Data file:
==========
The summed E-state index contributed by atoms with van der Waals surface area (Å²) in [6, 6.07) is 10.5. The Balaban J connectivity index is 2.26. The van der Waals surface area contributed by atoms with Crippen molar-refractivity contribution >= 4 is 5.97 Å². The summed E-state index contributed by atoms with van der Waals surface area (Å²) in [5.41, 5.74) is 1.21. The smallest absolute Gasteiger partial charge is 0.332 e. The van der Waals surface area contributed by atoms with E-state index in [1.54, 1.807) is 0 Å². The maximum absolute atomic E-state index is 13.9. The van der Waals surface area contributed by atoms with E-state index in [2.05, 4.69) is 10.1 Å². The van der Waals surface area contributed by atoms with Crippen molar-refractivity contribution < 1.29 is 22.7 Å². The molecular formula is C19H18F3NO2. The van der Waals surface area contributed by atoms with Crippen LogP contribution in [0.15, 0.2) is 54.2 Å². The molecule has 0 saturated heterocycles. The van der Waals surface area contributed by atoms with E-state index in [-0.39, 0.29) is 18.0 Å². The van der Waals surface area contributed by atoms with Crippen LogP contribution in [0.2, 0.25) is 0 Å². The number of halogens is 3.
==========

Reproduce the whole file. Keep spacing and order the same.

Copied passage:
The summed E-state index contributed by atoms with van der Waals surface area (Å²) in [6, 6.07) is 10.5. The Balaban J connectivity index is 2.26. The van der Waals surface area contributed by atoms with Crippen molar-refractivity contribution >= 4 is 5.97 Å². The summed E-state index contributed by atoms with van der Waals surface area (Å²) in [5.41, 5.74) is 1.21. The smallest absolute Gasteiger partial charge is 0.332 e. The van der Waals surface area contributed by atoms with E-state index in [1.54, 1.807) is 0 Å². The maximum absolute atomic E-state index is 13.9. The van der Waals surface area contributed by atoms with E-state index in [2.05, 4.69) is 10.1 Å². The van der Waals surface area contributed by atoms with Crippen molar-refractivity contribution < 1.29 is 22.7 Å². The molecular formula is C19H18F3NO2. The van der Waals surface area contributed by atoms with Crippen LogP contribution in [0.15, 0.2) is 54.2 Å². The molecule has 0 saturated heterocycles. The van der Waals surface area contributed by atoms with E-state index in [-0.39, 0.29) is 18.0 Å². The van der Waals surface area contributed by atoms with Crippen LogP contribution in [0.2, 0.25) is 0 Å². The number of halogens is 3.